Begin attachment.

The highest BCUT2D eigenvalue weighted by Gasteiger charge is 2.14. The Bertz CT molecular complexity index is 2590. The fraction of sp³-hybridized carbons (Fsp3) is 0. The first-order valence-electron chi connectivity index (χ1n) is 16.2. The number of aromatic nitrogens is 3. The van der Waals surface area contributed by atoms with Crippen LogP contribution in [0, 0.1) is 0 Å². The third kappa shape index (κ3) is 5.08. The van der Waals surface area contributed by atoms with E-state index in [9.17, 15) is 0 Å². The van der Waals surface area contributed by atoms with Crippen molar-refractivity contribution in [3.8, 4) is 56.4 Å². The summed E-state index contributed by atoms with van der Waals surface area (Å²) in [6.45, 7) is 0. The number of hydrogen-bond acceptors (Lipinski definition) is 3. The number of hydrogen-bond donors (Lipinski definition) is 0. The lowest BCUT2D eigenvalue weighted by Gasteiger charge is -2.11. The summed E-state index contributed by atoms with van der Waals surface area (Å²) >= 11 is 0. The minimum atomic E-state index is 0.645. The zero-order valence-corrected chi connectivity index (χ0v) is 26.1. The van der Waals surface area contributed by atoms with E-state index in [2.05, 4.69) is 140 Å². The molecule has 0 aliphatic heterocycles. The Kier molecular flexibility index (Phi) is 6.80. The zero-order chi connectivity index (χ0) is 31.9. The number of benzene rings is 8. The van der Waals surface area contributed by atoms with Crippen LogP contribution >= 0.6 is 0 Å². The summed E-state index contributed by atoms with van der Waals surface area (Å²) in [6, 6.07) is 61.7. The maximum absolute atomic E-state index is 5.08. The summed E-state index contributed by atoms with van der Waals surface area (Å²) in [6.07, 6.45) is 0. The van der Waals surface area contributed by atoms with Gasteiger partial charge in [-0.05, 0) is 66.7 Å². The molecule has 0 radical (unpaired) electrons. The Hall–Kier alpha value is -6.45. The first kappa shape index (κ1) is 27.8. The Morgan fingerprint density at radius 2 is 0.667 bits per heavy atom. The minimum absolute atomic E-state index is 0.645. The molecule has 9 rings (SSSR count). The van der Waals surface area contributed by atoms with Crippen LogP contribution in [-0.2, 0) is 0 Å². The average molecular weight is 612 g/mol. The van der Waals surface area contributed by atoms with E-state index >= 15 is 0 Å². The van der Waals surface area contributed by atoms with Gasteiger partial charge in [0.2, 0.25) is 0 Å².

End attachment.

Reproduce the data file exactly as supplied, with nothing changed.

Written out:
The highest BCUT2D eigenvalue weighted by Gasteiger charge is 2.14. The Bertz CT molecular complexity index is 2590. The fraction of sp³-hybridized carbons (Fsp3) is 0. The first-order valence-electron chi connectivity index (χ1n) is 16.2. The number of aromatic nitrogens is 3. The van der Waals surface area contributed by atoms with Crippen LogP contribution in [0, 0.1) is 0 Å². The third kappa shape index (κ3) is 5.08. The van der Waals surface area contributed by atoms with E-state index in [9.17, 15) is 0 Å². The van der Waals surface area contributed by atoms with Crippen molar-refractivity contribution in [3.8, 4) is 56.4 Å². The summed E-state index contributed by atoms with van der Waals surface area (Å²) in [6.45, 7) is 0. The number of hydrogen-bond acceptors (Lipinski definition) is 3. The number of hydrogen-bond donors (Lipinski definition) is 0. The lowest BCUT2D eigenvalue weighted by Gasteiger charge is -2.11. The summed E-state index contributed by atoms with van der Waals surface area (Å²) >= 11 is 0. The minimum atomic E-state index is 0.645. The zero-order valence-corrected chi connectivity index (χ0v) is 26.1. The van der Waals surface area contributed by atoms with E-state index in [2.05, 4.69) is 140 Å². The molecule has 0 aliphatic heterocycles. The Kier molecular flexibility index (Phi) is 6.80. The zero-order chi connectivity index (χ0) is 31.9. The number of benzene rings is 8. The van der Waals surface area contributed by atoms with Crippen LogP contribution >= 0.6 is 0 Å². The summed E-state index contributed by atoms with van der Waals surface area (Å²) in [6, 6.07) is 61.7. The maximum absolute atomic E-state index is 5.08. The summed E-state index contributed by atoms with van der Waals surface area (Å²) in [6.07, 6.45) is 0. The van der Waals surface area contributed by atoms with Gasteiger partial charge in [-0.05, 0) is 66.7 Å². The molecule has 0 radical (unpaired) electrons. The Hall–Kier alpha value is -6.45. The first kappa shape index (κ1) is 27.8. The Morgan fingerprint density at radius 2 is 0.667 bits per heavy atom. The minimum absolute atomic E-state index is 0.645. The molecule has 9 rings (SSSR count). The van der Waals surface area contributed by atoms with Crippen LogP contribution in [-0.2, 0) is 0 Å². The average molecular weight is 612 g/mol. The van der Waals surface area contributed by atoms with E-state index >= 15 is 0 Å². The van der Waals surface area contributed by atoms with Gasteiger partial charge in [0.2, 0.25) is 0 Å².